Back in November, we opted to visit the Neue Nationalgalerie, which is a modern art museum in Berlin. It happens that the museum is scheduled for renovation and will be closed from 2015, for the next three years. So we thought that we better get a peak of the inside before it closes its doors. Who knows, we might not be in Berlin when it reopens.
The museum is housed in a very bizarre building: the most notable structure is the roof, which is supported by eight steel pillars that are positioned away from the corners, giving the impression that the roof is floating on the glass walls of the building. This building was designed by Ludwig Mies van der Rohe, and is considered one of his masterpieces, but honestly, I have seen better buildings. It's a building made in the Modernist style, and the structure definitely has a lot of space, but it is ironic that this art gallery has no place to hang art. There are no walls, only a cube of glass. Hence, all the artwork are underground, and the ground level is reserved for special exhibitions. Not the best concept in my book.
Okay, let's turn to the artwork. This is what I like about this place. The art they have here are all from 1968 onwards. So nothing that doesn't look modern. There were drawings from Rene Magritte and Frida Kahlo, among other artists. There are just too many to enumerate, so I'll just show you the pictures.
There were interesting things we saw in here. There was the paint machine, which was this contraption who sucked some paint from a container, and sprayed it at the wall creating interesting designs. There was also this corner, where apparently an artist suspended herself and painted the lines that looked like some child did it. She also videotaped herself, so we could see what actually happened. There were also other things, some were interesting, some were shocking.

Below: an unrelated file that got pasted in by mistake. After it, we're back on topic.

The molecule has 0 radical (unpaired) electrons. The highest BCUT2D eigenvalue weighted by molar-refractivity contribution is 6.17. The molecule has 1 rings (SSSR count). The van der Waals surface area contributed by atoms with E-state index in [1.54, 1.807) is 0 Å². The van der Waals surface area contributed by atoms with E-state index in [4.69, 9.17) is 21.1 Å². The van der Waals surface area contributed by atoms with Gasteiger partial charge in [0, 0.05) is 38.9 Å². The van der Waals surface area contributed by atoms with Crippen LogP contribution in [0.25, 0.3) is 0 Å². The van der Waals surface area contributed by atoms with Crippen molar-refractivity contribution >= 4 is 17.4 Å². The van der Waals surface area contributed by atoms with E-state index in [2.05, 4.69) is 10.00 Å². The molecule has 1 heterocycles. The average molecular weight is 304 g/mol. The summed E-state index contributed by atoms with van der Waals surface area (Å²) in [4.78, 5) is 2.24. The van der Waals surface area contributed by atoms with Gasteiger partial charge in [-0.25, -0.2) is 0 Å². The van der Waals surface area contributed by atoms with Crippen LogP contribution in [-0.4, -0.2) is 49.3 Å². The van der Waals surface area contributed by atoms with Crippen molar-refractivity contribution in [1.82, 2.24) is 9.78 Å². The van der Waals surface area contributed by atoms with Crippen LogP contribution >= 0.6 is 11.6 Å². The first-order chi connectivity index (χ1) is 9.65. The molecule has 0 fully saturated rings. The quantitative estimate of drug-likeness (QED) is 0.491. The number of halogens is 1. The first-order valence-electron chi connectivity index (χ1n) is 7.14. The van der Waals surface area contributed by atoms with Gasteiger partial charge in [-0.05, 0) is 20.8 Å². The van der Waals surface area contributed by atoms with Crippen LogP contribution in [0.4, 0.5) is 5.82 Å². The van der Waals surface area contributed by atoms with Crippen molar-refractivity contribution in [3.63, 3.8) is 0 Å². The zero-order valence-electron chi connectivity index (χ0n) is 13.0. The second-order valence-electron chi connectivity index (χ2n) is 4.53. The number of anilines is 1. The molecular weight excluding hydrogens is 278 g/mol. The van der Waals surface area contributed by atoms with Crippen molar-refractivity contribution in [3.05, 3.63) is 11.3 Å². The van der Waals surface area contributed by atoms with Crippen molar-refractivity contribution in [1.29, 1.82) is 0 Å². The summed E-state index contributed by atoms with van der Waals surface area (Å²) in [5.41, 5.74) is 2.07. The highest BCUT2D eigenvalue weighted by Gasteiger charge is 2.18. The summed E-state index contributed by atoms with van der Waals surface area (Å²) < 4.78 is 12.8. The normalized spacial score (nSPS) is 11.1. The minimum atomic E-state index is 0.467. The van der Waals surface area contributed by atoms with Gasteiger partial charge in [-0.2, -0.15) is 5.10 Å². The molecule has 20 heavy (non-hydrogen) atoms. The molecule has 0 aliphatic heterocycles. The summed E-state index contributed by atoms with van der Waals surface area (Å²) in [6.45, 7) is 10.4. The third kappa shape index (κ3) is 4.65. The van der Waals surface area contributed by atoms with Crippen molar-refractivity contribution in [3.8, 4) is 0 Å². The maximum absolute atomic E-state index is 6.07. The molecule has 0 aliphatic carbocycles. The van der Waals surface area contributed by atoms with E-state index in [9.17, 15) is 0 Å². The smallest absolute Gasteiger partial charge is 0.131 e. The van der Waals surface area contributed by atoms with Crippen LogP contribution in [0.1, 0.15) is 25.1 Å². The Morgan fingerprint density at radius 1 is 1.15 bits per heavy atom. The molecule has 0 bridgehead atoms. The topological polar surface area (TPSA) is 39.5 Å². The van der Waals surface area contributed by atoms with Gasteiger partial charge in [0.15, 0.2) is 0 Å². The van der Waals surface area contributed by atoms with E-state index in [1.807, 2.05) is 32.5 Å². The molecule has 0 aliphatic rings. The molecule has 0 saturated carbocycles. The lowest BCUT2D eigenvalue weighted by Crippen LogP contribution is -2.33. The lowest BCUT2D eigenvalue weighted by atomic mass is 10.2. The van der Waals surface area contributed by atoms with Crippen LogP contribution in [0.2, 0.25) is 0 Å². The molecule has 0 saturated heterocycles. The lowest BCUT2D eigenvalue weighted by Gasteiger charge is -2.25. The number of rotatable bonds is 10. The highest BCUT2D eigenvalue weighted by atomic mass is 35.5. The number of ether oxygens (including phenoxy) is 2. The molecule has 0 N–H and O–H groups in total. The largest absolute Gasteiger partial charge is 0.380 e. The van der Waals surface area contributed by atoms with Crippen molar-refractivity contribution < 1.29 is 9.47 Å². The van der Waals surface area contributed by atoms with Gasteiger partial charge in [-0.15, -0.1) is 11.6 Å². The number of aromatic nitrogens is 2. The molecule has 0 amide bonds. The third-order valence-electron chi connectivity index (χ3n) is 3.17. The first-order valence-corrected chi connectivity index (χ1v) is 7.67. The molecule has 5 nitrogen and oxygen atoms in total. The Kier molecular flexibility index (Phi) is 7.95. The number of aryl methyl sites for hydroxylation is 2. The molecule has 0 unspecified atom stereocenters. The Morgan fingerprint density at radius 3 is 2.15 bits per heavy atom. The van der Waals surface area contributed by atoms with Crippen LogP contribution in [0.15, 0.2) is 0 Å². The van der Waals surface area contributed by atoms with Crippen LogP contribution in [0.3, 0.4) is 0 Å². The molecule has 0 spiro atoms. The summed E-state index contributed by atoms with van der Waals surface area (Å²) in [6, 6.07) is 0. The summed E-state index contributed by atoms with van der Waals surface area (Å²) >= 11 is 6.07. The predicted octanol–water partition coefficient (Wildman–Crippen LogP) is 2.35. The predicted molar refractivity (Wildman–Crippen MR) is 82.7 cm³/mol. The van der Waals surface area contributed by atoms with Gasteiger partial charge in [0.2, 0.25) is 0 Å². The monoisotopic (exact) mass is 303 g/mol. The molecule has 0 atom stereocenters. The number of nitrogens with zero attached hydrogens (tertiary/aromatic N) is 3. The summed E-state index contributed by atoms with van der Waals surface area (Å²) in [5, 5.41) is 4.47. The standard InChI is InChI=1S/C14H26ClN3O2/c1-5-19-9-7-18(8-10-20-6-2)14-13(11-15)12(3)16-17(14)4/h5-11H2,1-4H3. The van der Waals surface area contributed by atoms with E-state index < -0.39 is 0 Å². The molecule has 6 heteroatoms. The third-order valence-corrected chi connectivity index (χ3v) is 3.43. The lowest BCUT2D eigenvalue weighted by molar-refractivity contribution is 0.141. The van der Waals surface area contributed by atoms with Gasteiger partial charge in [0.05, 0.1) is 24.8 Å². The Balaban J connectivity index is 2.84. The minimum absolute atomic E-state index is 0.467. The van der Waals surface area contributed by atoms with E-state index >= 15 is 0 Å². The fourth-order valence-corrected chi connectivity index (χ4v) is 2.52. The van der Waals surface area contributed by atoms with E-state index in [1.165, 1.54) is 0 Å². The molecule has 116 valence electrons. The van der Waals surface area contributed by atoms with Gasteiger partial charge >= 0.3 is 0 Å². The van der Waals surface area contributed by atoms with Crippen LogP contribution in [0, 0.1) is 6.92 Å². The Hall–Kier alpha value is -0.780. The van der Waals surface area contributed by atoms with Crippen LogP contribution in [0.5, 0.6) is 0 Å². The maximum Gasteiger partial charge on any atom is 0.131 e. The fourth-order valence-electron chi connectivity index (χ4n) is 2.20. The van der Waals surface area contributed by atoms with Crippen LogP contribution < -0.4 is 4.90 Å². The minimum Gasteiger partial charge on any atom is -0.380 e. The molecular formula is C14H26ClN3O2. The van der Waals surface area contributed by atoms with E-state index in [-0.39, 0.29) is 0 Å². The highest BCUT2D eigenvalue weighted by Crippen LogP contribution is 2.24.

There was also the temporary exhibit of Israeli artist Moshe Gershuni. Somehow, we didn't get this one. The exhibit displayed sketches, drawings, paintings, and other things. But we didn't really find his paintings aesthetically pleasing. They looked like child sketches in my opinion, and frankly, I have seen better things.
The best part of the exhibit in my opinion was the one displayed on the ground floor. David Chipperfield is the architect that has been hired to renovate this place. He was also the one responsible for the renovation of the Neues Museum in the Museum Island. So before he closed the museum for renovation, he had an exhibit featuring dozens of trees, seemingly supporting the roof. The exhibit was entitled "Sticks and Stones: An Intervention", and provided a very different perspective on the open space that otherwise was omnipresent in this museum.
Overall, it was a good visit. I was glad to have seen it before it closed, as after all, I have been here in this city for a couple of years now and I still haven't visited this place. Hopefully, they open on schedule, which is three years from now.